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NASA Space Science

Space Shuttles Discovery and Atlantis Meet One Last Time 52

Posted by Soulskill
from the at-least-until-bruce-willis-needs-to-deflect-an-asteroid dept.
longacre writes "One dull morning last week, two teams of NASA technicians simultaneously gathered at two iconic buildings — the 525-foot Vehicle Assembly Building and the shorter, but equally important Orbital Processing Facility 1 at the Kennedy Space Center in Florida, tasked with moving a space shuttle orbiter from one building to the other. The 'shuttle shuffle' would have Space Shuttle Discovery (the oldest and most flown orbiter surviving in the three-ship fleet) in OPF-1 swapping places with her sister ship, Atlantis, the second oldest and second most flown orbiter. Fleet leader Discovery would emerge from OPF-1 as a preserved spacecraft, gutted and mummified for museum display."
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Space Shuttles Discovery and Atlantis Meet One Last Time

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  • by Anonymous Coward

    The two of them, together finally !!

  • So... Which one will be the Ark?
  • Goodbye, and thank you for the fish.
  • Did they get along? Were they friendly?
    How did this "meeting" go?

    Look -- they are pieces of equipment they are not people or even animals for that matter. This is taking anthropomorphism way too far. It's one thing to refer to them as "she" and even to grow fond of them and revere them with the same affection you'd give a pet -- but to somehow imply they have consciousness is just silly.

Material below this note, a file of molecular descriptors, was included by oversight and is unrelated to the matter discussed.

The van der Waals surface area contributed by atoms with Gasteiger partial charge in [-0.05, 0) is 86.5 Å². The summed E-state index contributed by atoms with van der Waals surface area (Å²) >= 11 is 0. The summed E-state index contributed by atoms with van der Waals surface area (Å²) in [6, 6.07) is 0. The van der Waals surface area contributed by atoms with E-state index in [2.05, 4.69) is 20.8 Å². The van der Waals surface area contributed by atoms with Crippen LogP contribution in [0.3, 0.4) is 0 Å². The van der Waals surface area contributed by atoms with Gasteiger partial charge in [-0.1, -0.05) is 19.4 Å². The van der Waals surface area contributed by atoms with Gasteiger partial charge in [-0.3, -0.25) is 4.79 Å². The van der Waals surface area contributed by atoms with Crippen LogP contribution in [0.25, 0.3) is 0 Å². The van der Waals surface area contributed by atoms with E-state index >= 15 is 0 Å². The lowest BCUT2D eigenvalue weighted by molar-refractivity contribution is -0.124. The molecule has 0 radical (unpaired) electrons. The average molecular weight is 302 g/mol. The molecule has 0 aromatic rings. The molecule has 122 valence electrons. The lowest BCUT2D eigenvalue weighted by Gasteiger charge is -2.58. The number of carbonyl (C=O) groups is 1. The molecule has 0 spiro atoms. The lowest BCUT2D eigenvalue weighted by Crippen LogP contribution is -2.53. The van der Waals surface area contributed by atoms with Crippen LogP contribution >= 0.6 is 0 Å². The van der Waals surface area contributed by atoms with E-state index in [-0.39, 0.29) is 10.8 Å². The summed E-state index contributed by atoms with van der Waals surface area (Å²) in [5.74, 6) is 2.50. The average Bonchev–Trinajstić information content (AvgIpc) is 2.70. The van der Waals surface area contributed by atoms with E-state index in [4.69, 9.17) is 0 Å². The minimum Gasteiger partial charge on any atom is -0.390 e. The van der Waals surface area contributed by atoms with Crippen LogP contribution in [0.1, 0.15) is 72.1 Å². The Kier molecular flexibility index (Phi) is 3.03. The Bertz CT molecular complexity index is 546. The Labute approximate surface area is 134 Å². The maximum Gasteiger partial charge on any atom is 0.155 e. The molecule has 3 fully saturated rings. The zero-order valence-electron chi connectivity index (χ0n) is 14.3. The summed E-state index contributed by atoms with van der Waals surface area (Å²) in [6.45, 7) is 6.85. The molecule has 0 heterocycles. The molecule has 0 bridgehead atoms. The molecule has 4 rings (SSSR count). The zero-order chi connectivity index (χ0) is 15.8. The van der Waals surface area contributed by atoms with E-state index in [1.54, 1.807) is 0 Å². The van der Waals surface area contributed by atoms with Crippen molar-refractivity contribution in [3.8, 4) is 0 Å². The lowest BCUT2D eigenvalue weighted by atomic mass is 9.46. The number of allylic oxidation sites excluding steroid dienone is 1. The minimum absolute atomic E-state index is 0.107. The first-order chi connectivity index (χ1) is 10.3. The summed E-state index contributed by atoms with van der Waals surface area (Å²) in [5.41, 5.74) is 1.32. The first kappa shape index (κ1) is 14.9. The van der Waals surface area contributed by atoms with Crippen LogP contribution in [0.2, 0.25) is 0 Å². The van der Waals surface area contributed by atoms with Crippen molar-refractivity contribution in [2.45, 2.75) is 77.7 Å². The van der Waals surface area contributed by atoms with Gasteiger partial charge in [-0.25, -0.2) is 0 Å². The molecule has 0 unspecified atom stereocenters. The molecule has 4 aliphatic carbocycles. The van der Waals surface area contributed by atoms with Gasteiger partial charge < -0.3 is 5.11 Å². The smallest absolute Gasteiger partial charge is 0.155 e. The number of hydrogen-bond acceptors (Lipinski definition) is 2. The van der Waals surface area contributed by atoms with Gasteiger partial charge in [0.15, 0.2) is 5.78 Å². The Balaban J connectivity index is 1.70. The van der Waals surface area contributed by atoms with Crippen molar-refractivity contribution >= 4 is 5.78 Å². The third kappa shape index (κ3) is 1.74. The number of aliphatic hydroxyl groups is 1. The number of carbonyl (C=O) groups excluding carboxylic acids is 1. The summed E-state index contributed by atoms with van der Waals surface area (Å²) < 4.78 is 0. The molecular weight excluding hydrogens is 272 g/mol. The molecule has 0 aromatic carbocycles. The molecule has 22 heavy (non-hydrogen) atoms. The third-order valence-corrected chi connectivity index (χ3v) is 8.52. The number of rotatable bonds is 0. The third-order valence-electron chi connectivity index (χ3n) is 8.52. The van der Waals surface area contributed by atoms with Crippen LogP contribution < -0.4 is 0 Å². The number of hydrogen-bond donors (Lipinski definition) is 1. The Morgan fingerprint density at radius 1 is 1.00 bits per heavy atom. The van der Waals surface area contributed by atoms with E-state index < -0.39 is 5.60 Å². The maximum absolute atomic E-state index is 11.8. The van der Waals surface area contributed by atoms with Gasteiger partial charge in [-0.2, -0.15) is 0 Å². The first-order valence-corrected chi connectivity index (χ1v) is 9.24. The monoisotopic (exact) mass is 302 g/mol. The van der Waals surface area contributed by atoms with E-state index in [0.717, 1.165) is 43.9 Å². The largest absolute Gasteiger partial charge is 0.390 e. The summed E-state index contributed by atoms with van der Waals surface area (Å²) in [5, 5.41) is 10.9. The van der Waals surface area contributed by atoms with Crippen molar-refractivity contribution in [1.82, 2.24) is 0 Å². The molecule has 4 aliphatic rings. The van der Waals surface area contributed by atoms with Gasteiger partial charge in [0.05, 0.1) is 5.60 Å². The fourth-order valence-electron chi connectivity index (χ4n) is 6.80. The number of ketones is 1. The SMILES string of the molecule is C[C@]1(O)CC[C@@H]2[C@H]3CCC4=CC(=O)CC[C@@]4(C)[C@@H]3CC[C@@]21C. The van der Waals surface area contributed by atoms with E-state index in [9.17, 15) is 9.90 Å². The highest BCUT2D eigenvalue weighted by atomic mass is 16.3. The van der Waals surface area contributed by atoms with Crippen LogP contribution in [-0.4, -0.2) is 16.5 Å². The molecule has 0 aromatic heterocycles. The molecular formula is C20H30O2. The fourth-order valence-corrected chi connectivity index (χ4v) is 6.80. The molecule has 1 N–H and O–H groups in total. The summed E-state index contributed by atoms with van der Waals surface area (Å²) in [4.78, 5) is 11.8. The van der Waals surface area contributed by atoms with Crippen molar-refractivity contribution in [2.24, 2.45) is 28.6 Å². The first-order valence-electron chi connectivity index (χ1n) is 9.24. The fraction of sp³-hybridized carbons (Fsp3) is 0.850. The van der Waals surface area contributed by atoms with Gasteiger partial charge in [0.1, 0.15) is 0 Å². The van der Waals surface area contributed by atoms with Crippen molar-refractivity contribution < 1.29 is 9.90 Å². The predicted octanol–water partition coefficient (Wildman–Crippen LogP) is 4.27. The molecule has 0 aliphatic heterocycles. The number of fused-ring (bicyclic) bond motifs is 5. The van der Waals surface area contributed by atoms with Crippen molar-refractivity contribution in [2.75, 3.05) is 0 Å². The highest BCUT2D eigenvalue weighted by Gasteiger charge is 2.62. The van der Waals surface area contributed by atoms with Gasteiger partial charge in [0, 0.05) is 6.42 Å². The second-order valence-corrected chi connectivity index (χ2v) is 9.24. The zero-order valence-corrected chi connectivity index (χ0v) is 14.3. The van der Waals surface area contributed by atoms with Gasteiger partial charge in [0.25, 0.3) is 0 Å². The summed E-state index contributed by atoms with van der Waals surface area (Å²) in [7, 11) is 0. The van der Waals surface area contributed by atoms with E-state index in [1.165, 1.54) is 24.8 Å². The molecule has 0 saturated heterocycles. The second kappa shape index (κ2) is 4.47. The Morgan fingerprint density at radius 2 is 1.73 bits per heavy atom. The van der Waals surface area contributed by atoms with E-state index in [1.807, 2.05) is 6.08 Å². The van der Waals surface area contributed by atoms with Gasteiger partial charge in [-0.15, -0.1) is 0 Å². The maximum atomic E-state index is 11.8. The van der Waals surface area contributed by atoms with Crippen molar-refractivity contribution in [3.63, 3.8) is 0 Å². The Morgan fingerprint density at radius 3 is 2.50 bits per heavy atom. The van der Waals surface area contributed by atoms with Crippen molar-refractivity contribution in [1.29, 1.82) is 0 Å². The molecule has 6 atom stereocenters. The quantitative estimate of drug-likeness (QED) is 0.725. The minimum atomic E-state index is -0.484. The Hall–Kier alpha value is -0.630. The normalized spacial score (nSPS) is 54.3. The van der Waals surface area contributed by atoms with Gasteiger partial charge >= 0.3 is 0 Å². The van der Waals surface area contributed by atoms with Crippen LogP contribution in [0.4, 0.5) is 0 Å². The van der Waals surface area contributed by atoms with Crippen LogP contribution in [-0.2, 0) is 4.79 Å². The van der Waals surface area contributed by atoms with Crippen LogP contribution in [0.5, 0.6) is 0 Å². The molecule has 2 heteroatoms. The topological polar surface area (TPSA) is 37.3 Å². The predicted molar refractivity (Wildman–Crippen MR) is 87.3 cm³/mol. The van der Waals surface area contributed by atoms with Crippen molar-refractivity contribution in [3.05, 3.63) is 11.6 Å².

• by dslbrian (318993) on Friday March 16, 2012 @04:59PM (#39382875)

    I hate it when museums do this kind of thing to aircraft (or in this case spacecraft). Nothing is more uninteresting than a hollow shell body. Once the problematic liquids are drained there is no reason they can't leave the engines in place. The parts that make things like this interesting are all the mechanical components and displays that make up the actual vehicle. Every time I see this done to an aircraft, I can't help but think of how much of an utterly boring display it makes. They might as well erect a cardboard cutout equivalent, it's nauseating.

    • by cadeon (977561) on Friday March 16, 2012 @05:13PM (#39383067)

      The engines, in this case, are due to be used by the Space Launch System. They are planning on using 15 SSMEs from the shuttle program in the first launches of SLS. I'm sure a lot of the other components have similar fates, since the SLS is shuttle derived.

      Aside from that, yes, I am totally with you. Seeing the Enterprise in DC was a rather empty experience. It looked like plywood.

      • If/when civilization collapses, we're going to need examples of past technology. Everything from the butter churn on up. What if you were trying to recreate a movie projector and found that only the casing was preserved, with no internal workings? I understand the health issue for the public, but they should mothball one of those intact.

        One function of museums is to be a repository of knowledge, art, and technology, for future generations. It's not the only function, but I would argue that it's the most
        • It's a nice idea, but museums aren't fortified places. If civilisation collapses the museums will be among the first buildings to be looted (cf. in Iraq). It would be a lot better to put the artefacts in a Fort Knox, replacing the gold.